Correct chain sharpening

It is useful to think of the chain on a chainsaw as a precision cutting tool. Anyone can sharpen a chain to cut wood. Few can sharpen a chain so it will cut wood to its maximum efficiency.

Hand sharpening

The simplest and for some still the best way of sharpening a chain is by hand file. Most people usually get a hand filing kit which has a round file in a round file holder, flat file, depth gauge measure and bar groove cleaner. Oregon, Stihl, Husqvarna and Vallorbe all do sharpening kits for chainsaws.

Vallorbe’s guide to chainsaw sharpening

Regularly change your files

Files wear out so get yourself packs of replacements to change them regularly. You can’t cut with a dull chain and you can’t sharpen with a worn file. Slacken the chain so it is easy enough to pull round but not so it’s too loose.

Oregon file holder file 732

 

What size file do I need for my chain?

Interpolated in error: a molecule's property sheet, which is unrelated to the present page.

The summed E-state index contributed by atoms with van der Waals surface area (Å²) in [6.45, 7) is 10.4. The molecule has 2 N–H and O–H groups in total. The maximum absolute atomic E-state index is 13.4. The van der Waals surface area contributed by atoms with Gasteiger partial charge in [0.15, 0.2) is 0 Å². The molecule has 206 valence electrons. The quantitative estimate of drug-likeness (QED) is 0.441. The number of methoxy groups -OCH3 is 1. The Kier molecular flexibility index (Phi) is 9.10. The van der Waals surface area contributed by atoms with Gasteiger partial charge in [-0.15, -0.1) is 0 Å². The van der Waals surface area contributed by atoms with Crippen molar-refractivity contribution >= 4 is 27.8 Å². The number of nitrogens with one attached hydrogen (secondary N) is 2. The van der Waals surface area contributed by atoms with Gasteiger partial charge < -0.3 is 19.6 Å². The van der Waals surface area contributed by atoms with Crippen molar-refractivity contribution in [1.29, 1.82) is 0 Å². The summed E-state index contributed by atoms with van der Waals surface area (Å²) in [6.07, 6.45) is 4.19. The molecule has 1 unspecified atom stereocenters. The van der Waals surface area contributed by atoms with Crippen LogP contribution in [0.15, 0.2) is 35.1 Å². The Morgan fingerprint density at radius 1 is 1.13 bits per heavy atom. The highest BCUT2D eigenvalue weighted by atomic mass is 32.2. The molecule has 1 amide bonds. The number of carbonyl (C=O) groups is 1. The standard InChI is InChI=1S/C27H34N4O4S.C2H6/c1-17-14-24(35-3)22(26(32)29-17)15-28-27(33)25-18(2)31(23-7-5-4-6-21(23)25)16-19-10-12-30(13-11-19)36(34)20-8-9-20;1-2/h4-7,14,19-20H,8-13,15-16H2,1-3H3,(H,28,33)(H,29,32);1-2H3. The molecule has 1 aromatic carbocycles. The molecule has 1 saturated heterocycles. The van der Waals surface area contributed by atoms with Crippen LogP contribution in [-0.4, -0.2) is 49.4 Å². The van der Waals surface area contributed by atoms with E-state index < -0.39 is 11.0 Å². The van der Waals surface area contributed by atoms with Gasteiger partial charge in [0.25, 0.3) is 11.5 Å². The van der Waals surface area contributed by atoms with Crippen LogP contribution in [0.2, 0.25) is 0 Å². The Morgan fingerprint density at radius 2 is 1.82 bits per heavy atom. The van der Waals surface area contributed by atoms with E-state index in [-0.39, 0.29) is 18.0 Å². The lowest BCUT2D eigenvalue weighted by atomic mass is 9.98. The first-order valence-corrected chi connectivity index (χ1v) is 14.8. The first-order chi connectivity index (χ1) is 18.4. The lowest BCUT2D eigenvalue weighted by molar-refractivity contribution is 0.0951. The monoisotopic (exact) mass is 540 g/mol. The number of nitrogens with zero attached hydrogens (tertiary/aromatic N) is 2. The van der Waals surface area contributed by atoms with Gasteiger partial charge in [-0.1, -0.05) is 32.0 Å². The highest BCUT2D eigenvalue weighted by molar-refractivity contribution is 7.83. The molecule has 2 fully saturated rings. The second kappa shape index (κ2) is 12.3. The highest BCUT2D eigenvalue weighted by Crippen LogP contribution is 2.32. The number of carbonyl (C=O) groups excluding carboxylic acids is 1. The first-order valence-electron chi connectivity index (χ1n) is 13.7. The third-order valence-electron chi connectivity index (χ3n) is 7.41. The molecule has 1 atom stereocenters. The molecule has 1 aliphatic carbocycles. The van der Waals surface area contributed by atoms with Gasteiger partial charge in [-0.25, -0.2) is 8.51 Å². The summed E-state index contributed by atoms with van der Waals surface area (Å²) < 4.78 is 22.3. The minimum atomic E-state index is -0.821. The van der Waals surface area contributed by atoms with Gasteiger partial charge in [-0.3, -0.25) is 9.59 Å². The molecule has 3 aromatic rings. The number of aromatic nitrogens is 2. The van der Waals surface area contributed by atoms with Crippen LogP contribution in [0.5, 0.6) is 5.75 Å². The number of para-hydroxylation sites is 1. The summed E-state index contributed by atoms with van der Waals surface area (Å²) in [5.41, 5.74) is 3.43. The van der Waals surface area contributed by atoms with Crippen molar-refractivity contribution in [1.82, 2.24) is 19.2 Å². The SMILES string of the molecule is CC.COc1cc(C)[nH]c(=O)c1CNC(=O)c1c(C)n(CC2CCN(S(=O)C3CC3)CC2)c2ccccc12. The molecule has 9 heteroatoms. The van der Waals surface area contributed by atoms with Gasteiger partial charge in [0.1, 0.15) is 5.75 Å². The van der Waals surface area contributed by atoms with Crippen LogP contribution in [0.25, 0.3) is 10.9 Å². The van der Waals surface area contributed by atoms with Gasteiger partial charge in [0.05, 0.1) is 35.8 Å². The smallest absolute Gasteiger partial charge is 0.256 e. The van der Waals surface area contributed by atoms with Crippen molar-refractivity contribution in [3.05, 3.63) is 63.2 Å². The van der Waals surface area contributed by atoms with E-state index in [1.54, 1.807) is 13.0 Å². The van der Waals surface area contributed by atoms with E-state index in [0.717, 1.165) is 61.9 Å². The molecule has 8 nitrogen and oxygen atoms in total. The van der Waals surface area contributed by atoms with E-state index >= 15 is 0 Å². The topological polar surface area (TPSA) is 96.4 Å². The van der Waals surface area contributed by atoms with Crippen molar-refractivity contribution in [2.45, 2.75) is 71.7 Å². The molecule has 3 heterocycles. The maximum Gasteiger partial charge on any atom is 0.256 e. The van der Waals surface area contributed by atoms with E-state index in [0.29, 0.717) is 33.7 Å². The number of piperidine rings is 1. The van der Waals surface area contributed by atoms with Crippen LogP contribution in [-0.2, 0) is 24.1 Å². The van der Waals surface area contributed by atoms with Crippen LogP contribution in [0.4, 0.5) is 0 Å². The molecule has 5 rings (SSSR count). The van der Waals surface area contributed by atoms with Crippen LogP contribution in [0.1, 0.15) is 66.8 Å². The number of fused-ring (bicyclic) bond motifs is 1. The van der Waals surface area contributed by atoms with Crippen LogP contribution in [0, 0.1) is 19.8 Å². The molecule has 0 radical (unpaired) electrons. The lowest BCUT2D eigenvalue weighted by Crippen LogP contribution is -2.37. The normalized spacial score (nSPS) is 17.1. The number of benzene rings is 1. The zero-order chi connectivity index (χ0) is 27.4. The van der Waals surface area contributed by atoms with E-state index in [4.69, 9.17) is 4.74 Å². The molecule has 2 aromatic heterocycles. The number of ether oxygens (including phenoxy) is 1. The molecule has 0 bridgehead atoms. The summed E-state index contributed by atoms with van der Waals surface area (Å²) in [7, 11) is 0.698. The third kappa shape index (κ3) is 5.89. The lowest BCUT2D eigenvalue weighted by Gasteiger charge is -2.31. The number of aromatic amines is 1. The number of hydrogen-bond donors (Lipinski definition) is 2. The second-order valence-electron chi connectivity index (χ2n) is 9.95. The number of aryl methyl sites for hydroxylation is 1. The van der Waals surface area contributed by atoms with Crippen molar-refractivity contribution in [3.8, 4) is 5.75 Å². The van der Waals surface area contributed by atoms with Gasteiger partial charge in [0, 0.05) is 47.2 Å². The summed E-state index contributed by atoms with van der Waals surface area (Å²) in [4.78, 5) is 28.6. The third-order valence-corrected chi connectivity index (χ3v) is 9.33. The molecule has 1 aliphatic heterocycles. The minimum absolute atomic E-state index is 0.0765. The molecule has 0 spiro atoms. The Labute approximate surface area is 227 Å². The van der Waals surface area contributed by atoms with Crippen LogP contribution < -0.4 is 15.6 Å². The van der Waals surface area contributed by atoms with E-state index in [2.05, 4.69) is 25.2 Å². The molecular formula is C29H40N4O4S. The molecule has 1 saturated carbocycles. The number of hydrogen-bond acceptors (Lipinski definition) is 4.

As a rule of thumb use the following:

What angle do I need to file the top plate of the chain to?

The box the chain comes in should tell you this.
Usually crosscut chain will be 30 degrees and ripping chain 10 degrees.

Pay attention to what the tooth looks like

Top angle

Pretty straight forward – this is the angle across the top of the cutter.

Stihl ripping 46RCX 10 degree

Oregon 75DP 35 degree

Side plate angle

Harder to explain as it’s curved. But this is the side plate angle. Let’s call this the ‘hook’ angle. Too much hook and you’ll get a beak – fast aggressive cutting but will dull fast. Too little hook and the chain will cut like it is dull even though you just sharpened it.

beak

Too little hook

Get the cutters the same length

Cutter length is critical. Measure and examine them. Why is this so important? If you have longer cutters they will hit the wood harder and dull quicker causing drag on the chain

Cutters uneven length

Cutters even length

Depth gauges / rakers

This is the little ramped bit in front of the tooth. Filing depth gauges is really tedious but again crucial to how the chain works. Lower too much and the chain will be ‘grabby’ in the wood, aggressive, will dull fast and is hard on the saw.

Depth gauge too long

Depth gauge correct height

The Stihl Easy File has a built in flat file to take the depth gauges down as you file the teeth. If you are going to hand file buy these and you’ll save time and gain accuracy.


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